Artificial intelligence has been getting a lot of attention for use in creative applications such as photos, videos and writing. (Although as we've mentioned in the past, PN isn't a big fan of using AI to replace human reporters.)
But for the plastics industry, AI may be the logical next step in Industry 4.0 — able to not only take over repetitive tasks like those performed by collaborative robots but also learn as it does those tasks and improve production. So rather than reprogramming a cobot to add a task, the cobot can learn the task itself. Or it can learn when to contact a human.
Here are a few examples of AI and manufacturing from just the past few weeks:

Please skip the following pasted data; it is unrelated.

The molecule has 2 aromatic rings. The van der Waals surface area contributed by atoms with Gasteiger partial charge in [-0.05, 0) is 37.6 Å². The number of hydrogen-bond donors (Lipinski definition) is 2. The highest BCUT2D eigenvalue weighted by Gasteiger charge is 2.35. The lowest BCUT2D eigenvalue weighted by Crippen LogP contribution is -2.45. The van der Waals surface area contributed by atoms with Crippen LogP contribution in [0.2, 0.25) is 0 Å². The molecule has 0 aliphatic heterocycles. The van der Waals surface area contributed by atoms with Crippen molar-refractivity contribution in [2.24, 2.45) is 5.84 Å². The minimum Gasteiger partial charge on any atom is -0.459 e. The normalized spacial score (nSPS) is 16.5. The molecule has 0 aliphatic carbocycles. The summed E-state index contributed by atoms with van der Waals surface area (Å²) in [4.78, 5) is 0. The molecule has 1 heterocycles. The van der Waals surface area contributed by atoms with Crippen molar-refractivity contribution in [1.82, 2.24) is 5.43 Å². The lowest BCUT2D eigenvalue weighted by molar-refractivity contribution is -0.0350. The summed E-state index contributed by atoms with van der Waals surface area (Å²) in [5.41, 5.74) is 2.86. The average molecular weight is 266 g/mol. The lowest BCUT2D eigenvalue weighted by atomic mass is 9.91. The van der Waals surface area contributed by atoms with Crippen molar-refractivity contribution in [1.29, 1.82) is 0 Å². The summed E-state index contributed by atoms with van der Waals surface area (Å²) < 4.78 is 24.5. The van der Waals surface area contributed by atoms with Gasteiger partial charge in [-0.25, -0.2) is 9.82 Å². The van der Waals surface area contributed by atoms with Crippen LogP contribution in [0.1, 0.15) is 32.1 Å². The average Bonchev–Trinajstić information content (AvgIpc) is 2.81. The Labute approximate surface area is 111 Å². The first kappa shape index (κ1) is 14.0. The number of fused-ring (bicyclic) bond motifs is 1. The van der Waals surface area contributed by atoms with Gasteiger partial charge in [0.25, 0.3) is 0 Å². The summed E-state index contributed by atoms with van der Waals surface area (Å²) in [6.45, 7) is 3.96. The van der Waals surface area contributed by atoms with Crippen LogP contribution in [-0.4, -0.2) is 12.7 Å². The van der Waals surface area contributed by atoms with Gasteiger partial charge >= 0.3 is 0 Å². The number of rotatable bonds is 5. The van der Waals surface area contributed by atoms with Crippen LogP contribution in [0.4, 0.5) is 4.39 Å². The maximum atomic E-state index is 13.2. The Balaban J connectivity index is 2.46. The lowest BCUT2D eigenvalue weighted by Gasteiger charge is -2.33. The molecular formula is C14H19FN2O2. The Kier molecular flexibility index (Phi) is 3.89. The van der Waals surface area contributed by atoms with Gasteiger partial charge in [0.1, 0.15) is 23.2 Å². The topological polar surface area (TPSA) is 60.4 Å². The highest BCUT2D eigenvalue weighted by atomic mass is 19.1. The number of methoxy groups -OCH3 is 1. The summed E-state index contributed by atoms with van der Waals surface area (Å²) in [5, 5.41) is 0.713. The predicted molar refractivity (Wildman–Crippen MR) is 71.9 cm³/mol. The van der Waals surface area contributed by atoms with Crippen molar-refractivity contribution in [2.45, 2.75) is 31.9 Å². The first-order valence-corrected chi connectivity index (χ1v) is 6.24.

• Materials supplier Alterra Holdings LLC uses AI in combination with cameras, scales and sensors to track moisture level in resins and make adjustments as needed to meet customer requirements.
• Metaspectral, a Vancouver company, has targeted its AI software to improve recycling collection through improved sorting of plastics.
• Tristar AI Inc., a software company created by the son of a film manufacturer, combines its technology with camera footage and algorithms to analyze human behaviors then alert plant operators to maintenance needs, missed tasks and production interruptions.
"This is a new type of AI that helps supervisors keep track of what's happening on the factory floor," Tristar AI CEO Salem Karani told PN's Catherine Kavanaugh.